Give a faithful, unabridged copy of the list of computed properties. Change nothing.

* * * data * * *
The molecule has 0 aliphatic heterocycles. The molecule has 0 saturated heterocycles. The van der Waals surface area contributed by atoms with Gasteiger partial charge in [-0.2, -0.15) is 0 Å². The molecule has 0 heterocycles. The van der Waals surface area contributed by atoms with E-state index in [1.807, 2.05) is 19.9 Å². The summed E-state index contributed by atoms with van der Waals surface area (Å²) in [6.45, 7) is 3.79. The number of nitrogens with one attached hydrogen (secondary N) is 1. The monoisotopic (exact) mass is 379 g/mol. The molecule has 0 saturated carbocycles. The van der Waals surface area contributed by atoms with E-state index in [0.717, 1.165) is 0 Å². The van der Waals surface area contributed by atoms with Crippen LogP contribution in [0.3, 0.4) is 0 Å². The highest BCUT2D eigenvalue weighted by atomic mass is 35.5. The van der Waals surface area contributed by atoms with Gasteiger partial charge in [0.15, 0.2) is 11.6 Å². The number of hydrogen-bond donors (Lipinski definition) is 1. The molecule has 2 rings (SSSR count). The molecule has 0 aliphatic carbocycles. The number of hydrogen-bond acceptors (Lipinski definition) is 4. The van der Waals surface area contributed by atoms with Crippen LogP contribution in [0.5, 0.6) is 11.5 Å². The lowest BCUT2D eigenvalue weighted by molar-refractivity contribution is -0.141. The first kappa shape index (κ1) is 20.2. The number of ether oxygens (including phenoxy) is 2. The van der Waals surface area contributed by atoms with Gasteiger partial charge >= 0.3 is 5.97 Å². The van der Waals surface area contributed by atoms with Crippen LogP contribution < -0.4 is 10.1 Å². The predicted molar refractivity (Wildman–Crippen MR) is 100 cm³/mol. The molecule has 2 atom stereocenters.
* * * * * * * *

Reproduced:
The molecule has 0 aliphatic heterocycles. The molecule has 0 saturated heterocycles. The van der Waals surface area contributed by atoms with Gasteiger partial charge in [-0.2, -0.15) is 0 Å². The molecule has 0 heterocycles. The van der Waals surface area contributed by atoms with E-state index in [1.807, 2.05) is 19.9 Å². The summed E-state index contributed by atoms with van der Waals surface area (Å²) in [6.45, 7) is 3.79. The number of nitrogens with one attached hydrogen (secondary N) is 1. The monoisotopic (exact) mass is 379 g/mol. The molecule has 0 saturated carbocycles. The van der Waals surface area contributed by atoms with E-state index in [0.717, 1.165) is 0 Å². The van der Waals surface area contributed by atoms with Crippen LogP contribution in [0.3, 0.4) is 0 Å². The highest BCUT2D eigenvalue weighted by atomic mass is 35.5. The van der Waals surface area contributed by atoms with Gasteiger partial charge in [0.15, 0.2) is 11.6 Å². The number of hydrogen-bond donors (Lipinski definition) is 1. The molecule has 2 rings (SSSR count). The molecule has 0 aliphatic carbocycles. The number of hydrogen-bond acceptors (Lipinski definition) is 4. The van der Waals surface area contributed by atoms with Crippen LogP contribution in [0.5, 0.6) is 11.5 Å². The lowest BCUT2D eigenvalue weighted by molar-refractivity contribution is -0.141. The first kappa shape index (κ1) is 20.2. The number of ether oxygens (including phenoxy) is 2. The van der Waals surface area contributed by atoms with Gasteiger partial charge >= 0.3 is 5.97 Å². The van der Waals surface area contributed by atoms with Crippen LogP contribution < -0.4 is 10.1 Å². The predicted molar refractivity (Wildman–Crippen MR) is 100 cm³/mol. The molecule has 2 atom stereocenters.